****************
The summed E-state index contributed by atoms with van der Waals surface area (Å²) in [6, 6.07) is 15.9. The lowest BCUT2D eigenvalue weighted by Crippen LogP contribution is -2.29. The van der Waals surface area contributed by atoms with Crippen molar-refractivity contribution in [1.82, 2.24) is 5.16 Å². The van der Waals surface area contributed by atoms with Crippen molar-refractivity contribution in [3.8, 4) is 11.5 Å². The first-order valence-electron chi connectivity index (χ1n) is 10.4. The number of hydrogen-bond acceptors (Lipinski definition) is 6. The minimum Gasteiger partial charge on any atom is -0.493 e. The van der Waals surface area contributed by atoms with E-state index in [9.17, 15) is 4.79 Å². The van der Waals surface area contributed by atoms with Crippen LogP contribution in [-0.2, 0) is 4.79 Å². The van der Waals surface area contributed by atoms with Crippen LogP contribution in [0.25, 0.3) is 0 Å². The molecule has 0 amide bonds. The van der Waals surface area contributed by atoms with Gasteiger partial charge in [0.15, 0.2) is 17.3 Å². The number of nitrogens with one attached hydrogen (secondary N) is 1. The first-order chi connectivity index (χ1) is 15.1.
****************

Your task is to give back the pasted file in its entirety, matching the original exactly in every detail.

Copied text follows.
The summed E-state index contributed by atoms with van der Waals surface area (Å²) in [6, 6.07) is 15.9. The lowest BCUT2D eigenvalue weighted by Crippen LogP contribution is -2.29. The van der Waals surface area contributed by atoms with Crippen molar-refractivity contribution in [1.82, 2.24) is 5.16 Å². The van der Waals surface area contributed by atoms with Crippen molar-refractivity contribution in [3.8, 4) is 11.5 Å². The first-order valence-electron chi connectivity index (χ1n) is 10.4. The number of hydrogen-bond acceptors (Lipinski definition) is 6. The minimum Gasteiger partial charge on any atom is -0.493 e. The van der Waals surface area contributed by atoms with E-state index in [9.17, 15) is 4.79 Å². The van der Waals surface area contributed by atoms with Crippen LogP contribution in [-0.2, 0) is 4.79 Å². The van der Waals surface area contributed by atoms with Crippen LogP contribution in [0.25, 0.3) is 0 Å². The molecule has 0 amide bonds. The van der Waals surface area contributed by atoms with Gasteiger partial charge in [0.15, 0.2) is 17.3 Å². The number of nitrogens with one attached hydrogen (secondary N) is 1. The first-order chi connectivity index (χ1) is 15.1.